It’s said that there are youngsters who think that you can shoot somebody dead and the person will be able to get up and walk away. This apparently explains some incidents of shooting by kids. They don't really understand what guns do. If, after all, a movie star dies in a movie, and is very much alive on TV or in the newspapers the next day or the next week, then obviously shooting doesn't make the person dead. Alarming, to say the least!
We really do not know enough (never mind that there have been so many studies) about what TV, movies and electronic media do to the way people perceive, to how they mediate what they see and hear on film and television. (Might this explain why people in Jamaica, despite being constantly warned, still drive their vehicles into overflowing gullies and get swept away and drowned?) Nevertheless, what we do know makes it clear that the combination of images and the spoken word has an enormous and immediate effect on people and certainly provides a sufficient basis for the spin doctors to spin things very effectively, so that, as jdid says, “…it’s not even about the real message anymore; its about who spins it better.” When jdid expresses concern about people still being convinced that Barack Obama is a Muslim despite the brouhaha about his going to the church pastored by Rev Jeremiah Wright, a Christian minister of religion, he's pointing to an example of how people can – what? Uncomprehend? Perskewceive?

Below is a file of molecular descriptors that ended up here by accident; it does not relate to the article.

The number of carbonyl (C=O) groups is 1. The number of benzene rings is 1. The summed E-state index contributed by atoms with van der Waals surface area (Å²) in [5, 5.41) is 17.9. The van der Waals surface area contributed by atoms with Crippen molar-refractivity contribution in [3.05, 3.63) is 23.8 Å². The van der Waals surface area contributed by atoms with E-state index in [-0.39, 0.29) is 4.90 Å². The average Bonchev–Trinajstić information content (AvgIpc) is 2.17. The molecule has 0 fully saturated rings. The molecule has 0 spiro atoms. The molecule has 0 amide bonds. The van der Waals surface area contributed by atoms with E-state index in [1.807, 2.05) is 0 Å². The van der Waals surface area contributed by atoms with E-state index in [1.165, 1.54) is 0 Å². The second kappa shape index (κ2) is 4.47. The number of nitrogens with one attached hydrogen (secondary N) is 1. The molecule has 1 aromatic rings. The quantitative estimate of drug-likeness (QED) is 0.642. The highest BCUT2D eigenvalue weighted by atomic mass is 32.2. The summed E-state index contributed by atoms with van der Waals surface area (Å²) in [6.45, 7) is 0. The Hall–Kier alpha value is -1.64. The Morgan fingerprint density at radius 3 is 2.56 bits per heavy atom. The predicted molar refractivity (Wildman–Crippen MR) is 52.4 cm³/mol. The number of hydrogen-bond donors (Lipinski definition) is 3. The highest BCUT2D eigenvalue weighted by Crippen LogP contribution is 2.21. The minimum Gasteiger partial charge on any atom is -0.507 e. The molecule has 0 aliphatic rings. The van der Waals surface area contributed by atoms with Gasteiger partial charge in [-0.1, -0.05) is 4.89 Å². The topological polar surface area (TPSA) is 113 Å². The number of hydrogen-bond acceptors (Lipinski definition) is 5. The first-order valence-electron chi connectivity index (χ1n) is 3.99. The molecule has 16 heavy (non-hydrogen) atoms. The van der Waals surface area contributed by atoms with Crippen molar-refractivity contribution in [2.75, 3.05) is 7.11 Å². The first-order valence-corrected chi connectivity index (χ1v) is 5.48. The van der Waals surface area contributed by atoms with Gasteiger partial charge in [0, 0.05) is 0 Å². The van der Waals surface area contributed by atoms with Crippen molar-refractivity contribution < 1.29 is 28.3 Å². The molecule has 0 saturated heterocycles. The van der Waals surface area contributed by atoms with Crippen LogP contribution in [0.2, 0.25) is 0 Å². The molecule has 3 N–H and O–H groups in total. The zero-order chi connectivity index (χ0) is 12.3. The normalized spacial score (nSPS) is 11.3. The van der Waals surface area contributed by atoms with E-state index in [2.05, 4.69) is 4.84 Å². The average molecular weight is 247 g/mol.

The first 'academic' article I ever published discussed strategies for English teachers who were trying to teach students to mediate TV and film. (It's less of a problem with radio, since images, which are very powerful things, aren't part of the message there.) This discernment skill has to be taught, especially as media become more and more pervasive. Determining bias in written material is hard enough! Never mind how bright we are, we will have difficulty construing what's in the newspapers, what's on TV, what's on the net, what's in the movies, unless we have somehow learned how to deconstruct these things. And I don't mean that word in any highfalutin sense. I mean literally pull these things apart so that we can see how they are made, and so understand how they work.
Stephen Harper's baby blue sweater may have persuaded many people that he is a warm family man. However, many others have been made aware – by all the talk about the blue sweater and what it was intended to do – of how images are used in the attempt to sway their opinions. Two days ago, Mr Harper (having finally, one week before the election, deigned to present the Conservative platform) suggested that the devastated stock markets were an opportunity for people to snap up good investments! So much for the warm fuzzy family man!
So it’s a problem that’s serious and needs to be addressed. I suspect that there hasn't been enough of an attempt at teaching these – as Neil Postman and Charles Weingartner called them – 'crap detection' skills to students in junior and high schools. Because that's where it has to begin – indeed, starting earlier wouldn't be a bad idea. So, yes, fsjl, Caribou Barbie and her "Hiya solja!" and "Drill, baby, drill!" acts represent a real threat. God bless us with a spirit of discernment – in Canada over the next week, in the US over the next month!